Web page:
Wednesday, January 09, 2008

Why Barack Obama lost in New Hampshire

The exit pollsters will give reasons why Obama lost last night. For example, single women went much more for Hillary than Obama. More broadly, for those more dependent on government for assistance with housing, childcare, healthcare, etc., they were more likely to go for Hillary, someone who they view as having a longer track record of producing, in some sense, politically for them. As to Obama, they don’t know him as well, so why try a new government provider, when the “old one,” seems pretty reliable.

Other exit pollsters will argue women, in general, gave this election to Hillary, with women breaking for Hillary 47 % to 34 % over Obama. And, for women older than 65, the breakdown was 57 % to 27 %, Hillary over Obama. So, there was a woman thing at work here, and especially for senior women, who perhaps appreciate more the gender discrimination the 61-year-old Hillary may have faced along the way.

But, much of the exit poll analysis that we hear so much about seems to be more ad hoc theories invented to explain voting patterns than true reasons to understand why Obama lost and why Clinton won.

Thus, it might be more illuminating to look at the mega-reasons why Obama lost, which should tell him what he has to start doing differently if he is going to win in the primaries before, on and perhaps post Super Tuesday (February 5, 2008).

Five big Reasons why Obama lost in New Hampshire:

1. Obama played a prevent defense. Expecting a big bounce coming out of Iowa, Team Obama followed the conventional wisdom: “The New Hampshire Primary is now yours to lose, so don’t do anything to lose it.” While Hillary was holding town hall meetings, answering as many questions as were asked and making herself available to the media, Obama gave speeches at large events, but answered few if any questions. Media access was limited. In short, he was placed in a bubble. The smart, talented, well-spoken, witty, charming, candid, knowledgeable Obama was shielded from public and media interaction, giving up a major advantage he has. Is it any wonder that winnable, undecided or “on the bubble,” voters chose a vibrant candidate (Hillary) over “bubble boy.”
2. Obama, as Howard Fineman of Newsweek said last night, “mailed,” in the debate on Saturday night. Again, he was told the debate was his to lose, and he did. The best debate prep would have been to make Obama read press clippings of candidates who had been favored and then lost the race. Then, Obama’s counselors should have made sure he had an agenda of ideas he was trying to communicate and grilled him in the same format as the debate-- to see if he could opportunistically communicate his agenda of ideas. Hillary, on the other hand, having lost Iowa, came into the debate as if she had to win, and looked for opportunities to do so. Is it any wonder that marginal or undecided voters chose a vibrant candidate (Hillary) over “bubble boy.”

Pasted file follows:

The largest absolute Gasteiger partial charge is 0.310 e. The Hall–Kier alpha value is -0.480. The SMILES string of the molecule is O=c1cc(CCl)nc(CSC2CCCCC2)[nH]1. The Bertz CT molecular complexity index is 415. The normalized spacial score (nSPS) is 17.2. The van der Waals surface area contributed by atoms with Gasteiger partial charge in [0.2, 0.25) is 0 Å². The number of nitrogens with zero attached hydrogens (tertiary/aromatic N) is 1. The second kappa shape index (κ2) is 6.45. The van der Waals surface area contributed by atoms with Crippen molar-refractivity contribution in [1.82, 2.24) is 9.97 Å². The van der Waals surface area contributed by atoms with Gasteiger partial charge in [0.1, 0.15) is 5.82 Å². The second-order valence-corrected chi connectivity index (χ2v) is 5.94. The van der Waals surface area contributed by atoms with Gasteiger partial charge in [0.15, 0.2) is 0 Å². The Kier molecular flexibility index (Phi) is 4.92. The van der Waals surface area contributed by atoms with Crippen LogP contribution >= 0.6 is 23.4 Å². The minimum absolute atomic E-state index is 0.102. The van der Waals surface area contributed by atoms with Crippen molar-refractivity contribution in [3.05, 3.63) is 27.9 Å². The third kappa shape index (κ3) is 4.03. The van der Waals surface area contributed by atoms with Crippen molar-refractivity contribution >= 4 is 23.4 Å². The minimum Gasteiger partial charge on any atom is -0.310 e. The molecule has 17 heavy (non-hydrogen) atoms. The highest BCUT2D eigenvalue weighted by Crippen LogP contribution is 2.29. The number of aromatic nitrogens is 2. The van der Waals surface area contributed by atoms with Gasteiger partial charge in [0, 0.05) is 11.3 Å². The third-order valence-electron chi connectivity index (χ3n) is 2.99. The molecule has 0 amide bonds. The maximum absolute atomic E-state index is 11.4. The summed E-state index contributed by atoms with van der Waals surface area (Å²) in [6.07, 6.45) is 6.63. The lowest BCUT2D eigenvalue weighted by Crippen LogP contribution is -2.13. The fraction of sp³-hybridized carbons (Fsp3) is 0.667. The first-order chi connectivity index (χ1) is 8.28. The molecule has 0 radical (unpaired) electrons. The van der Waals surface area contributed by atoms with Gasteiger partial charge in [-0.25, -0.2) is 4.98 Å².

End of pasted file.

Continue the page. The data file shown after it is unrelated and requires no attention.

3. In general, Obama and Team Obama appeared cocky. Team Obama was telling everybody if it could win in New Hampshire after winning Iowa, it would proceed to win the nomination. Maybe Team Obama wanted to raise the stakes of New Hampshire to motivate everyone to come out. Instead, it may have given the impression to Obama supporters that this train was so full; it didn’t really need anyone else to come on. Yes, voter turnout for Obama was up, but clearly not in a way that was proportionate to the much larger crowds Obama was attracting to his events than Hillary to hers. The energy and chemistry that worked so well for Team Obama in Iowa was apparently left in Iowa.
4. Team Obama didn’t tamp down expectations. Yes, all of the polls- privately commissioned and those for Obama and Clinton-- had Obama winning New Hampshire, with the range being from a few points (Somewhat ironically, that one came from Fox) to more than a dozen points. Under those circumstances, it might have been hard to “put a lid on expectations.” But, it didn’t seem like Team Obama even tried. That might have meant a lot of Obama volunteers didn’t go all out—why should they if they knew Obama would win by a dozen, if not more, points. Also, all of this made Hillary’s three or four point margin of victory the equivalent of a landslide.
5. Hillary wanted it more. She did something she never did before. She cried in public. [See here]. When all else fails, try to humanize yourself—especially if you are viewed as the dragon lady (And, to this reporter's surprise, the cry apparently worked). But, more to the point, Hillary kept pushing, being aggressive—even if it meant playing the victim—to give another reason for New Hampshire to vote for her. Obama, on the other hand, said, “If your name is Barack Obama, you are always the underdog,” but truth be told, he just didn’t seem to be contesting votes in the same way Hillary was. In short, Obama didn’t want to win as badly as Hillary. That, and the other reasons articulated, above, for Obama’s loss last night, are bad habits that Obama and his team will have to change quickly if he is to win the nomination.
Jeff Berkowitz, Show Host/Producer of "Public Affairs," and Executive Legal Recruiter doing legal search can be reached at You may watch "Public Affairs," shows with Presidential Candidates Richardson, Obama, McCain, Giuliani and Cox and many other pols at
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